Mar-24-07  James Bowman: <TommyC> Since you are a stronger player than I, look over some of Kasparov's games and see what you think. I am holding only about 1600 on ICC but have beaten some 2100 on Chessmaster and Instant Chess as well as some nice upsets on ICC, I work the night shift and play sleep deprived frequently. When I do I then drop 300pts and have to fight back to get my rating back and then fade from fatigue. Viscious cycle but a useful excuse also ;o]
Apr-01-07  TommyC: Hi <James> it seems to me Kasparov did nearly *everything* better than his contemporaries, but I'm not sure his superior handling of knights was a unique difference in some way. It's an interesting thought though. I'm not sure how you'd "prove" it - unless Kasparov came up with new middlegame plans in well-known positions that particularly used knights, say. I'm not aware he did. But maybe, but maybe not.

I did see an interesting Kasparov lecture once, when he talked about how Fischer had a particular love of the f1 bishop and would typically avoid exchanging it in the Sicilian as much as possible. So maybe such specialist tastes (?) can exist at the highest level.

Basically, I dunno.

It's been a long time since I played on the ICC. I think I was around 2200ish there.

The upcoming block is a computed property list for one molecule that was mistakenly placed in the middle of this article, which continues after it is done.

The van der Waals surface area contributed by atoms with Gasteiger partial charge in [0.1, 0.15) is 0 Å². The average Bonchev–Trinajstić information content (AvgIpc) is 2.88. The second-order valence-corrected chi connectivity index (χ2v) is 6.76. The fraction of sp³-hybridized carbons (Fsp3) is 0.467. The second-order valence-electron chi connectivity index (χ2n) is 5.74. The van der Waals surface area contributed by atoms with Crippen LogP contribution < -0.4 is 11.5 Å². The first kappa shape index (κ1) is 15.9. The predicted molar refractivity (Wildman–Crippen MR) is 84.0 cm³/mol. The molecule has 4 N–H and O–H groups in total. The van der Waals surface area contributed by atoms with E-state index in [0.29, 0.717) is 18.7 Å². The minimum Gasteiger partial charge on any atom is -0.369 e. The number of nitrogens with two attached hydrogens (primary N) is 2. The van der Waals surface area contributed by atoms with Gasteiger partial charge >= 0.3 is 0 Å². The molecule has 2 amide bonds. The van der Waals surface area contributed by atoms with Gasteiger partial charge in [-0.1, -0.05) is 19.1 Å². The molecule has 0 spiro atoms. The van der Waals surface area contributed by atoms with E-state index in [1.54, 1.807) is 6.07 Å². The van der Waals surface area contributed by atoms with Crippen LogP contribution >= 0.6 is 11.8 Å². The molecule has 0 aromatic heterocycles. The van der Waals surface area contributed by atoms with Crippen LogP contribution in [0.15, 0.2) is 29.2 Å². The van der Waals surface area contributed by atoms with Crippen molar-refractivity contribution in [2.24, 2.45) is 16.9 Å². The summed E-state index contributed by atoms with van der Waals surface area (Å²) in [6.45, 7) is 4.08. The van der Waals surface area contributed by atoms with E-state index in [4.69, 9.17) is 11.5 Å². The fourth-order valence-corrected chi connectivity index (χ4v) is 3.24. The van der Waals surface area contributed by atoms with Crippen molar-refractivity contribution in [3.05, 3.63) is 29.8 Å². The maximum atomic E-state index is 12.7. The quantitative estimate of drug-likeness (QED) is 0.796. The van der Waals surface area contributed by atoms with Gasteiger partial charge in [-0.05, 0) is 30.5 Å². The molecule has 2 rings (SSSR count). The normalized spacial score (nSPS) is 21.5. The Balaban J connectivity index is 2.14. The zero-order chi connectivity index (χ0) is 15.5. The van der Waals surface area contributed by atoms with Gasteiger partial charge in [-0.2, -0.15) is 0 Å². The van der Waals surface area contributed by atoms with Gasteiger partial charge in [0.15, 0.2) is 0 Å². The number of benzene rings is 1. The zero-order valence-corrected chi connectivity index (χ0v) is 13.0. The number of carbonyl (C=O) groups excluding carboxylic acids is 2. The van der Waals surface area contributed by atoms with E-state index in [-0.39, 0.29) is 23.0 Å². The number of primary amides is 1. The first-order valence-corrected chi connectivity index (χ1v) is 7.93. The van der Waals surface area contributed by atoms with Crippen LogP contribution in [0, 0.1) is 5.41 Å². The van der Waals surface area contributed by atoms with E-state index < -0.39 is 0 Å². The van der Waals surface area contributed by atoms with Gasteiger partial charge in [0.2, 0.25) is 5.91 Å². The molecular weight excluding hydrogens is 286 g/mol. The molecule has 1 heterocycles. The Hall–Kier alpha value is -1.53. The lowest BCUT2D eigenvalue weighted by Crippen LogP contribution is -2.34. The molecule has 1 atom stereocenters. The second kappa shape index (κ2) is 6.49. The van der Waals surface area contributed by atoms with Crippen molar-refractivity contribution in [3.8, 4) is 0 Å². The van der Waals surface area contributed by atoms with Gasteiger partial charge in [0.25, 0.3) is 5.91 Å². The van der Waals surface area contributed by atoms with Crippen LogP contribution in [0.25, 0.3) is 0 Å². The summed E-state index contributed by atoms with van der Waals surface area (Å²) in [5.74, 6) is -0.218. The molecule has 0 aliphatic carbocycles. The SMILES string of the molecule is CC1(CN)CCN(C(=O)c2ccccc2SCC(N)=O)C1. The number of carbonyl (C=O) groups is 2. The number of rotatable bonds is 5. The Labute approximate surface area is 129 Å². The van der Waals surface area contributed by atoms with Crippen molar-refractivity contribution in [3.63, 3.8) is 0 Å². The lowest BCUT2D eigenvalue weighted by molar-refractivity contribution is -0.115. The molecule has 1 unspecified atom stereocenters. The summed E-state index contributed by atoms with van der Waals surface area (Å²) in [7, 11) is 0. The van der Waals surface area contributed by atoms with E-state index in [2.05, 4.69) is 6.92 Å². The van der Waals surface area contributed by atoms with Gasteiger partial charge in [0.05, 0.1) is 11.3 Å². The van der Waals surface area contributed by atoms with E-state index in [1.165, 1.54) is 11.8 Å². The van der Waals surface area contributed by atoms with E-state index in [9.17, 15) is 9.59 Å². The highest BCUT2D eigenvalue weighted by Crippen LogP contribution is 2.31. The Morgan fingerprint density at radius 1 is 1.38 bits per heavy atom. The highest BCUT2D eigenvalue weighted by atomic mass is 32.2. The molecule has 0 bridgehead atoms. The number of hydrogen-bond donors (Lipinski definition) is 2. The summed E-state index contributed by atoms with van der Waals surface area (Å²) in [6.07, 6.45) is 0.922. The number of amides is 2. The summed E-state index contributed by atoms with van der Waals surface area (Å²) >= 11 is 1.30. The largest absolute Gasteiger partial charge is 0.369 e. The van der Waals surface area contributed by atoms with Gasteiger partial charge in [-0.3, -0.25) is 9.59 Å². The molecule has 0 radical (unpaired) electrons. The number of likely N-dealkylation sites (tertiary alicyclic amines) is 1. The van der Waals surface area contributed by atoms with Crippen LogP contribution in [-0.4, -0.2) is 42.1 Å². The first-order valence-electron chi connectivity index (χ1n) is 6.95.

Jun-03-08  Jim Bartle: OhioChessFan: 10. Rc1?

Right, Seirawan writes this was a bad mistake (white expected 10. 0-0), and along with 12. d5, left Yermolinsky in a bad spot.

Feb-09-11  Eyal: <10. Rc1?
(Yermo prolly expected 10..0-0)>

In two games that Yermolinsky played against Svidler not long before this one (Yermolinsky vs Svidler, 1998 and Yermolinsky vs Svidler, 1999 [from an earlier round of this tournament]), he had rather easy draws after 10…0-0 11.Ng5, which Kasparov avoids by playing 10…Bxg4 instead of castling. Note that White is waiting with Ng5 until Black castles – a move earlier, 10.Ng5 can simply be repulsed by 10…h6, since White can’t counter that by 11.h3 (as after …0-0 – see Ftacnik vs S Uesugi, 2007) - with the black rook still on the h-file, 12.hxg4 isn’t playable after 11…hxg5.

At any rate, Yermolinsky should have guessed Kasparov would come up with some improvement… Not that 10…Bxg4 followed by 11…e6 was a novelty – it’s been played before in Vaganian vs F Hoelzl, 1980 as well as several other games that don’t appear in this database; and it seems that White’s 12.Rb1 from that game was a better idea than Yermolinsky’s 12.d5, which leaves him with a weak pawn structure exploited by Kasparov in the endgame.

A year later, in game 2 of the WC match, Kramnik played against Kasparov 10.Rb1(!) and went on to win after 10…a6 11.Rxb7 (Kramnik vs Kasparov, 2000).

Sep-14-11
Premium Chessgames Member
  plang: The second of Kasparov's seven consecutive wins in rounds 2-8. Stohl recommended 17 Rb1 as more active than Yermolinsky's 17 Bf1!?. Once the dark squared bishops were exchanged Kasparov offered an endgame with 21..Qf6 intending to refute 22 Rce1? with 22..Nxf3+. Stohl thought that Whites best drawing chance would have been 37 Kd2..cxd 38 Rc6+..Kxb5 39 Rxd6..Kc4 40 Rd7..Rxa3 41 Ke3..Ra2 42 Rc7+..Kxd5 43 Rxh7. 42 Ke5 would have lost to 42..Nxe8 43 d7..Nd6 44 d8(N)..c3.